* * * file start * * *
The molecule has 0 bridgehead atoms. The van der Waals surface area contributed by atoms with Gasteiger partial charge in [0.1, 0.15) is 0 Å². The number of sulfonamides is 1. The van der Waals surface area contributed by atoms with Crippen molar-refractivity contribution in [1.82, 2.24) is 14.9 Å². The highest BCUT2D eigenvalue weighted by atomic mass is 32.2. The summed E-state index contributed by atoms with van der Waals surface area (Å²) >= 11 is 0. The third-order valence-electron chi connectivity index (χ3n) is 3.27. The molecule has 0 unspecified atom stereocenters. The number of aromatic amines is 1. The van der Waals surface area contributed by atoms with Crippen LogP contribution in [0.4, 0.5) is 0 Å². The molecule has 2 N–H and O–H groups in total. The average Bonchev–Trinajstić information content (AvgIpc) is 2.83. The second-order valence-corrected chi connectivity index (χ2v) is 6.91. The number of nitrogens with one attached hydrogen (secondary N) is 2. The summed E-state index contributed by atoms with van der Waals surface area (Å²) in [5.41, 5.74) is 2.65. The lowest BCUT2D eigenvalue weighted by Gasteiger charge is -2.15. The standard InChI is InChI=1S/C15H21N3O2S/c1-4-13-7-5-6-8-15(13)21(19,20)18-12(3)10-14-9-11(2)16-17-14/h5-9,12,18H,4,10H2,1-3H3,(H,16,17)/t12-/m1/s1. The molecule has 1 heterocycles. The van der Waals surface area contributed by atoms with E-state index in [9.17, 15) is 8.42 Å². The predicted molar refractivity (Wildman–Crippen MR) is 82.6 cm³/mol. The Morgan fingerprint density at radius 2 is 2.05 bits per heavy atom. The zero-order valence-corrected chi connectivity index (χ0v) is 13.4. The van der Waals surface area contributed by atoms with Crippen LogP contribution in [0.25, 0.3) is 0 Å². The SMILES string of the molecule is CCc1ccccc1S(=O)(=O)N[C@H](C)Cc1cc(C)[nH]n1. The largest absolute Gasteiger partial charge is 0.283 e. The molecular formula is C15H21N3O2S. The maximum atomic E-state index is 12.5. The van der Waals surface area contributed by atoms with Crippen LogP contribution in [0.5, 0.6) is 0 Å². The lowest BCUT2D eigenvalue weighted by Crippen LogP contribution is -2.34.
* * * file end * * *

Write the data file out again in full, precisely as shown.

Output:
The molecule has 0 bridgehead atoms. The van der Waals surface area contributed by atoms with Gasteiger partial charge in [0.1, 0.15) is 0 Å². The number of sulfonamides is 1. The van der Waals surface area contributed by atoms with Crippen molar-refractivity contribution in [1.82, 2.24) is 14.9 Å². The highest BCUT2D eigenvalue weighted by atomic mass is 32.2. The summed E-state index contributed by atoms with van der Waals surface area (Å²) >= 11 is 0. The third-order valence-electron chi connectivity index (χ3n) is 3.27. The molecule has 0 unspecified atom stereocenters. The number of aromatic amines is 1. The van der Waals surface area contributed by atoms with Crippen LogP contribution in [0.4, 0.5) is 0 Å². The molecule has 2 N–H and O–H groups in total. The average Bonchev–Trinajstić information content (AvgIpc) is 2.83. The second-order valence-corrected chi connectivity index (χ2v) is 6.91. The number of nitrogens with one attached hydrogen (secondary N) is 2. The summed E-state index contributed by atoms with van der Waals surface area (Å²) in [5.41, 5.74) is 2.65. The lowest BCUT2D eigenvalue weighted by Gasteiger charge is -2.15. The standard InChI is InChI=1S/C15H21N3O2S/c1-4-13-7-5-6-8-15(13)21(19,20)18-12(3)10-14-9-11(2)16-17-14/h5-9,12,18H,4,10H2,1-3H3,(H,16,17)/t12-/m1/s1. The molecule has 1 heterocycles. The van der Waals surface area contributed by atoms with E-state index in [9.17, 15) is 8.42 Å². The predicted molar refractivity (Wildman–Crippen MR) is 82.6 cm³/mol. The Morgan fingerprint density at radius 2 is 2.05 bits per heavy atom. The zero-order valence-corrected chi connectivity index (χ0v) is 13.4. The van der Waals surface area contributed by atoms with Crippen LogP contribution in [0.25, 0.3) is 0 Å². The SMILES string of the molecule is CCc1ccccc1S(=O)(=O)N[C@H](C)Cc1cc(C)[nH]n1. The largest absolute Gasteiger partial charge is 0.283 e. The molecular formula is C15H21N3O2S. The maximum atomic E-state index is 12.5. The van der Waals surface area contributed by atoms with Crippen LogP contribution in [0.5, 0.6) is 0 Å². The lowest BCUT2D eigenvalue weighted by Crippen LogP contribution is -2.34.